Not working, but on the clock

Jobs that have employees out in the field, whether working job sites alone or in small groups, or visiting customers individually, are ripe for time theft. That's because employees can easily log into a time tracking app and be on the clock, but instead of working, they're taking care of personal business. 

Overtime favoritism

Sometimes employees need to work overtime to complete a job or meet a deadline. However, when given a choice, the most cost-effective way to address additional work is to use employees who have yet to reach their 40-hour week. With overtime favoritism, managers may intentionally choose employees who are already over their hours and give them even more.

Preventing time theft with technology

Smart people platforms not only make it easier to prevent time theft, but they ensure your company remains compliant with labor laws. Here are five ways that Hourly can help your organization avoid card time theft:

  1.  Know your employees' real-time locations. GPS and geofencing make it possible to know whether people are at the job site. With Hourly, employees can only clock in once they're in the appropriate place.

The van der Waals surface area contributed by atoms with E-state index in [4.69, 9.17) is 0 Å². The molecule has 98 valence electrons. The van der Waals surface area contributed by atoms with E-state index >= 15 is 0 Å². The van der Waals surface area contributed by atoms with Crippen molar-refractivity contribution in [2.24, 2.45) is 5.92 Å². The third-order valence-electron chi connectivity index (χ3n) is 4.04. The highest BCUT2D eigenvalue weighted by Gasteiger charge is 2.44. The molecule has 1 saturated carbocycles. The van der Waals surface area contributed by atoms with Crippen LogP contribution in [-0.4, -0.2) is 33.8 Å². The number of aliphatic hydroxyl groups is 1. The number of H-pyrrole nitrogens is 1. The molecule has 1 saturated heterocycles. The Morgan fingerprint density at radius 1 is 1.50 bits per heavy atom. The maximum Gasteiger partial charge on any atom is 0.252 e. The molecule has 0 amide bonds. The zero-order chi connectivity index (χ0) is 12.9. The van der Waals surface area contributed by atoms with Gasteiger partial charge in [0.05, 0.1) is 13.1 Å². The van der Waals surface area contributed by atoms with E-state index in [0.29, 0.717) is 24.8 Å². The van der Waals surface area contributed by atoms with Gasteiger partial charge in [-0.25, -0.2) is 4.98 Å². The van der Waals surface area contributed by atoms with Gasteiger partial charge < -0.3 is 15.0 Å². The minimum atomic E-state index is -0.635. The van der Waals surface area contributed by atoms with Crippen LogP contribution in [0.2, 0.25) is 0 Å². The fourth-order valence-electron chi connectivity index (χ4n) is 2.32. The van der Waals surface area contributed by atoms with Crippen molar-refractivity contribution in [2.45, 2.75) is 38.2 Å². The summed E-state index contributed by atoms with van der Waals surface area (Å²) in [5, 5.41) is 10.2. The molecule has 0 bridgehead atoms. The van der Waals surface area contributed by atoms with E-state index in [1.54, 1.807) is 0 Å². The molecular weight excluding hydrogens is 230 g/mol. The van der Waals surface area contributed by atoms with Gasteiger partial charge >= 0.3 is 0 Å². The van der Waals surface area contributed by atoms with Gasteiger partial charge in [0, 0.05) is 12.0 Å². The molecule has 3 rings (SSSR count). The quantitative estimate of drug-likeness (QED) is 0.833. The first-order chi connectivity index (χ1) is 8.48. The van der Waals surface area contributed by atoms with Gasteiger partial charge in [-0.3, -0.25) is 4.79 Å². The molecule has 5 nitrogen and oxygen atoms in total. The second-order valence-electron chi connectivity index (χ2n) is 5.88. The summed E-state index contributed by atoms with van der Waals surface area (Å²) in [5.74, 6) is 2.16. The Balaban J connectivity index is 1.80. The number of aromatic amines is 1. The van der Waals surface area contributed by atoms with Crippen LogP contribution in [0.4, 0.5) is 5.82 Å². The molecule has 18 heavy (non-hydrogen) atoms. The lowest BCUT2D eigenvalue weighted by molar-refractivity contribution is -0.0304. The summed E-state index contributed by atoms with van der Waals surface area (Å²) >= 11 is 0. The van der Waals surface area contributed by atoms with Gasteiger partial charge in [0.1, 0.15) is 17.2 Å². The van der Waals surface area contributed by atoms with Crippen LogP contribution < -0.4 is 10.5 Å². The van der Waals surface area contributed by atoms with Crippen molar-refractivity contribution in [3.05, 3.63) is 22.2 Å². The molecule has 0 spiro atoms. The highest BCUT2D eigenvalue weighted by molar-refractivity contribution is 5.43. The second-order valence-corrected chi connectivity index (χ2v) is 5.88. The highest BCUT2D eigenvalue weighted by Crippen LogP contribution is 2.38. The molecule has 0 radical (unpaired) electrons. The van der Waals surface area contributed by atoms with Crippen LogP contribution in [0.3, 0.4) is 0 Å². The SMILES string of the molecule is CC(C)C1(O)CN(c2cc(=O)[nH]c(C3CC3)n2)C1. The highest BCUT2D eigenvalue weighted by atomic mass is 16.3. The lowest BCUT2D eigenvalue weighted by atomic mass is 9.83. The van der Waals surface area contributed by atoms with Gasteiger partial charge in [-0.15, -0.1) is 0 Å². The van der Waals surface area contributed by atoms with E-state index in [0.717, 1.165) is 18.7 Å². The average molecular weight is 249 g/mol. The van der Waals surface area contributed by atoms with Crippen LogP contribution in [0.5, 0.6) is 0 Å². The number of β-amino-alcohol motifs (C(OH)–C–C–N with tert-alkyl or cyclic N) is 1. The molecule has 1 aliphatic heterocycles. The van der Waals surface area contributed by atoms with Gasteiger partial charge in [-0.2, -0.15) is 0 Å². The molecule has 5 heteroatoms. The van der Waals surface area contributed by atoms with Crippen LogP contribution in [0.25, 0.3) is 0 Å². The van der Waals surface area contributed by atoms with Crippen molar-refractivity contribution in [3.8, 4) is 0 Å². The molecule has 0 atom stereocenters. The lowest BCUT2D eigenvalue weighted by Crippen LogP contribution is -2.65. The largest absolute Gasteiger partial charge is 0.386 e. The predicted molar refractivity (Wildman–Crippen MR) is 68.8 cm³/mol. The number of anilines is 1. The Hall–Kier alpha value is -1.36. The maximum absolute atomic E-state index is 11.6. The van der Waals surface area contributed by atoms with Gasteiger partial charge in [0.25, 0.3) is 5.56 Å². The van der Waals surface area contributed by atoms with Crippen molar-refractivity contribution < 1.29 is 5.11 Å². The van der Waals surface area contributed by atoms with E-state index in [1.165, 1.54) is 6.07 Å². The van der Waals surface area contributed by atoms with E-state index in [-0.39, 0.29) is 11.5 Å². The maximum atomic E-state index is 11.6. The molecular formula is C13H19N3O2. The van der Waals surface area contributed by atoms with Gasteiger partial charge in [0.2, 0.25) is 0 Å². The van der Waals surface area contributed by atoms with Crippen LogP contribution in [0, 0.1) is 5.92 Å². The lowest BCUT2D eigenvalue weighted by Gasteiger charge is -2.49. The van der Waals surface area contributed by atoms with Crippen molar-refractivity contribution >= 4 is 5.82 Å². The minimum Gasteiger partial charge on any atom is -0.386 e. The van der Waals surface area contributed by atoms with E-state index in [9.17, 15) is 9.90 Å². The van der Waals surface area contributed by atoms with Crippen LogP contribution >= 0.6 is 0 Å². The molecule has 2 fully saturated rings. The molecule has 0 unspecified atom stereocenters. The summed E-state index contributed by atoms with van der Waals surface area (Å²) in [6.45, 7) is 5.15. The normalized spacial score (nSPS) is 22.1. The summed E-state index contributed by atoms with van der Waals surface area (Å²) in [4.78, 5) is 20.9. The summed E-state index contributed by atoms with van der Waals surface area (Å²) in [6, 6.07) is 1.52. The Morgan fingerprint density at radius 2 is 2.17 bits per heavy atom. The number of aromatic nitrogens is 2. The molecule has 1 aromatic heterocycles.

2.  Create custom time tracking rules. Hourly allows you to designate the length of workdays and the length of breaks. So you can track employees that clock in after a 45-minute lunch that was supposed to be 30-minutes. Or monitor who leaves a job 15 minutes before the end of an eight-hour day. 
  3. Automatically calculate overtime. Decisions about who works overtime—or who still has time available within their regular week—become that much easiereasy when you can automate overtime tracking. Use Hourly's data analysis to decide whether overtime makes sense or if there's a more affordable way to get the job done.
  4. Set reminders for breaks. While you don't want employees abusing their break time, you also need them to take breaks. Automated break reminders ensure employees stop work as required by labor laws. It's an easy, reportable way to stay in compliance with regulations.
  5. Eliminate manual time card hurdles. Of course, time clocks and paper timesheets—and apps that allow employees to enter their hours manually—open the door for false reports. With Hourly, employees clock in and out via their smartphones. There's no data entry required, and your company can track hours worked in real-time.

Time card fraud is a common problem, but it doesn't have to be an issue for your company. With Hourly, you can prevent employee time theft and ensure your employees are as efficient and productive as possible. 

Employee time theft: Frequently asked questions